Oil ended the week on a high note despite a major intervention by China, the world's largest importer of the commodity, that is set to lead to additional supply in the market.
Brent, the international benchmark for crude, settled 2.06 per cent higher at $72.92 per barrel on Friday. West Texas Intermediate, which tracks US crude grades, closed the week 2.32 per cent higher at $69.72 per barrel.
Oil prices rose in spite of the move by Beijing to lower prices by releasing crude stockpiles from its strategic reserves.
The world's second-largest economy is battling surging energy costs for oil, coal and natural gas, which have forced factory output to shut in rural areas of the country.
The move was undertaken to “ease the pressure of rising raw material prices”, the National Food and Strategic Reserves Administration said on Thursday.
China has one of the largest strategic reserves of crude in the world, estimated at 220 million barrels, according to UK-based consultancy Energy Aspects.
The US, the world's largest producer of oil and gas, has the largest reserves, estimated at 727 million barrels, equivalent to 60 days of oil imports. Countries stockpile oil to meet emergency requirements as well as to tide over vagaries in the oil market. This is the first time Beijing has used it as a measure to lower prices.
Last year, at the height of the Covid-19 induced demand crunch, the country's Department of Energy resorted to buying crude from shale producers to help support them.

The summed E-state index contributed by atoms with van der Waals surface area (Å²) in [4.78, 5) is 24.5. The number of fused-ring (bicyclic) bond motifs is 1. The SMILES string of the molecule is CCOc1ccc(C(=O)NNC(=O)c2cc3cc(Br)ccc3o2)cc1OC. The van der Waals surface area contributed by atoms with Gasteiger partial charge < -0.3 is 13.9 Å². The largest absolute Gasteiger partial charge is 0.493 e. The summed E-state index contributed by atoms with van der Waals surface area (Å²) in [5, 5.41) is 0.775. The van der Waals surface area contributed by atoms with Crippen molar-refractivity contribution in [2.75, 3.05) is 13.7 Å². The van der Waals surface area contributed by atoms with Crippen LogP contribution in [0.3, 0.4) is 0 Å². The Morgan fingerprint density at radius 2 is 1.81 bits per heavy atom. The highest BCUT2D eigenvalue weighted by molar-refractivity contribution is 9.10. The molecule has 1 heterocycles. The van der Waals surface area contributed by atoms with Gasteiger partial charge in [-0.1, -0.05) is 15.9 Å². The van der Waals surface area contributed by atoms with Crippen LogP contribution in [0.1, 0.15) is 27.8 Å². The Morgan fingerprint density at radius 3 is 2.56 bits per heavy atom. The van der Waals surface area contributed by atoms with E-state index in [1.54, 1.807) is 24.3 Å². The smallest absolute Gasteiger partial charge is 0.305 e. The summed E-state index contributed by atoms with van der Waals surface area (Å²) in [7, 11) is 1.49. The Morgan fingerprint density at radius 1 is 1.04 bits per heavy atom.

“Crude prices are rising on optimism Chinese demand is improving and that sweeping legislation could keep the oil market tight. The energy market is still digesting the Chinese crude intervention news and trying to figure out if the Biden/Xi call will lead to a more positive environment for risk appetite,” said Edward Moya, senior market analyst for the Americas at Oanda.
On Friday, US President Joe Biden and his Chinese counterpart Xi Jinping held their first phone conversation in seven months in a bid to stave off possible confrontation between the world's biggest economies.
Under former president Donald Trump, relations between Washington and Beijing soured due to a protracted trade war that weighed on energy and commodity prices.
Oil prices also remained tight as Congressional Democrats advanced legislation to combat climate change that will curb offshore exploration for hydrocarbons.
“The crude supply outlook might keep the oil market tight as the House tries to deliver sweeping legislation that could cripple offshore drilling. While the House might support the legislation to address climate change, the Senate’s conservative democrats might baulk at the bill,” Mr Moya said.
Opec is also set to lower its demand forecast for crude later this week – its first revision in months, according to reports.
The group, alongside non-members led by Russia, is gradually adding supply to the market as it looks to ease cuts that were agreed as part of a historic pact to cut production last year.
Opec+, as the supergroup is known, approved plans to add 400,000 barrels per day back to the market in September as part of its aim to increase it to 2 million bpd by the end of the year.
The group is set for a ministerial meeting on October 1 to discuss the next phase of its supply pact.